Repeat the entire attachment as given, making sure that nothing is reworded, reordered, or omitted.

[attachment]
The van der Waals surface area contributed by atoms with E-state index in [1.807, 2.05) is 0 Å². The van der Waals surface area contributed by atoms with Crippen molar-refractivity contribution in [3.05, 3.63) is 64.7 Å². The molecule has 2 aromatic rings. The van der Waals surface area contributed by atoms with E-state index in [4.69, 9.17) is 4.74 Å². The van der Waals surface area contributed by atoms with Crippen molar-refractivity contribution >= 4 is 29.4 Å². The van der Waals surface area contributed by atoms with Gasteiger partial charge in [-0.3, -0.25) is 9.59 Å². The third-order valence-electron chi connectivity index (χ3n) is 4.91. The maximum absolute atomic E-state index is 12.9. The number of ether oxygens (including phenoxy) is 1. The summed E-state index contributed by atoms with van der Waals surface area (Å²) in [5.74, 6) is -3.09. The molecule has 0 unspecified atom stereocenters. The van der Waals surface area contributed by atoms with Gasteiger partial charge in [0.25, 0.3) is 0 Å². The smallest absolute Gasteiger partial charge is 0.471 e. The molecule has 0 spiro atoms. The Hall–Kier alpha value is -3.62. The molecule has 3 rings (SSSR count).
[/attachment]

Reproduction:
The van der Waals surface area contributed by atoms with E-state index in [1.807, 2.05) is 0 Å². The van der Waals surface area contributed by atoms with Crippen molar-refractivity contribution in [3.05, 3.63) is 64.7 Å². The molecule has 2 aromatic rings. The van der Waals surface area contributed by atoms with E-state index in [4.69, 9.17) is 4.74 Å². The van der Waals surface area contributed by atoms with Crippen molar-refractivity contribution >= 4 is 29.4 Å². The van der Waals surface area contributed by atoms with Gasteiger partial charge in [-0.3, -0.25) is 9.59 Å². The third-order valence-electron chi connectivity index (χ3n) is 4.91. The maximum absolute atomic E-state index is 12.9. The number of ether oxygens (including phenoxy) is 1. The summed E-state index contributed by atoms with van der Waals surface area (Å²) in [5.74, 6) is -3.09. The molecule has 0 unspecified atom stereocenters. The van der Waals surface area contributed by atoms with Gasteiger partial charge in [0.25, 0.3) is 0 Å². The smallest absolute Gasteiger partial charge is 0.471 e. The molecule has 0 spiro atoms. The Hall–Kier alpha value is -3.62. The molecule has 3 rings (SSSR count).